On Saturday, Aug. 26, as many Houstonians watched the news anxiously to see what Topical Storm Harvey would bring to Houston, Robert Aertker, M.D., a cardiology fellow at the Texas Heart Institute, prepared for work. He was scheduled for consecutive moonlight shifts at Baylor St. Luke’s Hospital.
“Our schedules are made about a month in advance, so it just happened that I was supposed to work that Saturday and Sunday,” Aertker said. “I had been picking up moonlighting shifts to make a little extra money.”
Much as he was dreading leaving his family at their home in the Timbergrove neighborhood near the Heights that Saturday evening, he had to. His wife, Andrea, was 14 weeks pregnant and had her hands full with their two children, Alan, 5, and Riley, 3.
“Throughout the day Saturday, we didn’t get as much rain as forecasters anticipated and as I drove over the bayou, it had actually gone from 23 feet earlier in the morning back down to 13 feet,” Aertker said. “But as I was leaving I had almost an eerie feeling that I was sure to get flooded in at the hospital during one of my shifts.”
Once safely at Baylor St. Luke’s that evening, Aertker began his rounds in the coronary care unit of the hospital.
“My shift that night was fairly uneventful,” Aertker said. “The census was low and my patients were stable. While I was in the hospital, I really couldn’t tell how bad it was raining because you’re usually not right by windows.”
But that soon began to change. As the night dragged on and historic amounts of rain pounded Houston, Aertker, a 10-year veteran of the Texas Medical Center, heard an announcement on campus he had never heard before.
“Probably around 10 p.m., the hospital started making announcements that they would be closing the floodgates,” he said. “I am from Katy and went to med school at UTHealth and went through Hurricane Ike during that time. I had never heard that before and it was a little concerning.”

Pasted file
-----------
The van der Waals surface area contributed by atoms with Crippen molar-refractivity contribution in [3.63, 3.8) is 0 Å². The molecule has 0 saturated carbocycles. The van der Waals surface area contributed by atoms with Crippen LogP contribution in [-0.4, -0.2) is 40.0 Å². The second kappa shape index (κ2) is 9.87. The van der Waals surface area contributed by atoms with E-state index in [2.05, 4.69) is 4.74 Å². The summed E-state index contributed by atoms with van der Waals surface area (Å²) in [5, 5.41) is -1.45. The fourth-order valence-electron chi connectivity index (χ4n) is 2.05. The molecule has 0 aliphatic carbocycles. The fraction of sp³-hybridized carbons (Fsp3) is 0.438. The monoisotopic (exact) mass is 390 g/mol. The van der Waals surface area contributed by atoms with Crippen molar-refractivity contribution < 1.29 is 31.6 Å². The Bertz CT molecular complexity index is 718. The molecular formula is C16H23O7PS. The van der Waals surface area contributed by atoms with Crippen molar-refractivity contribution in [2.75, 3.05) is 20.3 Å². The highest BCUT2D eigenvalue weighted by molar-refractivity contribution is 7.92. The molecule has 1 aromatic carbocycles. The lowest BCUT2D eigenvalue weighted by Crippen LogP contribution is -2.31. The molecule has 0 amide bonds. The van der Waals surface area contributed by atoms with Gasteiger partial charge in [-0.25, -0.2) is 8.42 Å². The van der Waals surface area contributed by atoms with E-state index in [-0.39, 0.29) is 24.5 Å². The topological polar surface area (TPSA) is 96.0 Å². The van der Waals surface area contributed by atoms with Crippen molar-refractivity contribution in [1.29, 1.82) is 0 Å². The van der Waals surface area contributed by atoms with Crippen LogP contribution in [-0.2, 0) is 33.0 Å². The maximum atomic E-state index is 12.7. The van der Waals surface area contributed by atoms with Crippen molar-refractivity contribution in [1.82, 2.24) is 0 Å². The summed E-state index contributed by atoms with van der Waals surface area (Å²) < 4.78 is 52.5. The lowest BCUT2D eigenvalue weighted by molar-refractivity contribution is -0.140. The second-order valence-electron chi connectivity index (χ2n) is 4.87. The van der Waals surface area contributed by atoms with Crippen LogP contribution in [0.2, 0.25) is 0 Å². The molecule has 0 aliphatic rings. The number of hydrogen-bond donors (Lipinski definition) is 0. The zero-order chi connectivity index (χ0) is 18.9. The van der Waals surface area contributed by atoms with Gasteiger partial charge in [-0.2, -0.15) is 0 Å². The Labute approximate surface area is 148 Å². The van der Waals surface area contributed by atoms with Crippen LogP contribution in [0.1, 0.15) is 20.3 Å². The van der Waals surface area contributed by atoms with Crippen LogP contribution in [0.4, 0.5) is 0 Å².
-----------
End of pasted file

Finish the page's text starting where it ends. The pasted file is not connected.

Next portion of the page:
During his shift, Aertker also began to familiarize himself with the Harris County Flood Control District website, which monitors water levels in Houston’s bayous. He kept a watchful eye on White Oak Bayou, a major tributary of Buffalo Bayou and the closest waterway to his home.
“I had been watching the flood gauges and rainfall amounts all night and had been texting my wife and my friend, Jamey Reynolds, who lives a block north of us, to check on things,” he remembers.
According to Aertker, his wife could still see the road in front of their home around 4:30 a.m., but a mere two hours later the water was halfway up their lawn.
“What concerned me the most was how fast the water rose,” Aertker said. “I had always assumed that if we got water in the house, it would be like our carpet would get damp. By 7 a.m., my wife went to open the garage door and water just poured in.”
With no safe way to leave the hospital and no one to watch his patients, Aertker had no way to help his family as 18 inches of water crept into their one-story home.
“That ate at me for a while,” Aertker reflected. “You never want your spouse to go through something like that without you.”
Reynolds, the Aertker family’s friend and neighbor, waded through chest-high water along Queenswood St. to rescue Andrea and the children and bring them safely to his house. Shortly after their arrival, however, the Reynolds home began taking on water, as well. Luckily, they all made it safely to another friend’s house just a few blocks away.
Meanwhile, Aertker forced himself to stay focused at work. As the day progressed, more and more doctors and other staff members were able to make their way to the hospital.
By Sunday evening, Aertker was able to leave the hospital and make his way back to his family. Knowing parts of the city were still flooded, he used iPhone maps to navigate his way home safely.
“We lost the majority of our stuff due to the flood,” Aertker said. “All in all, I feel very lucky for how fortunate we are and am very thankful to our friends, family and the community. … I think this was a testament to the resolve of the people in our state and of our neighbors, like the Cajun Navy. The positive part of this was just everyone coming together to help people they don’t know—of every kind of background, no questions asked.”
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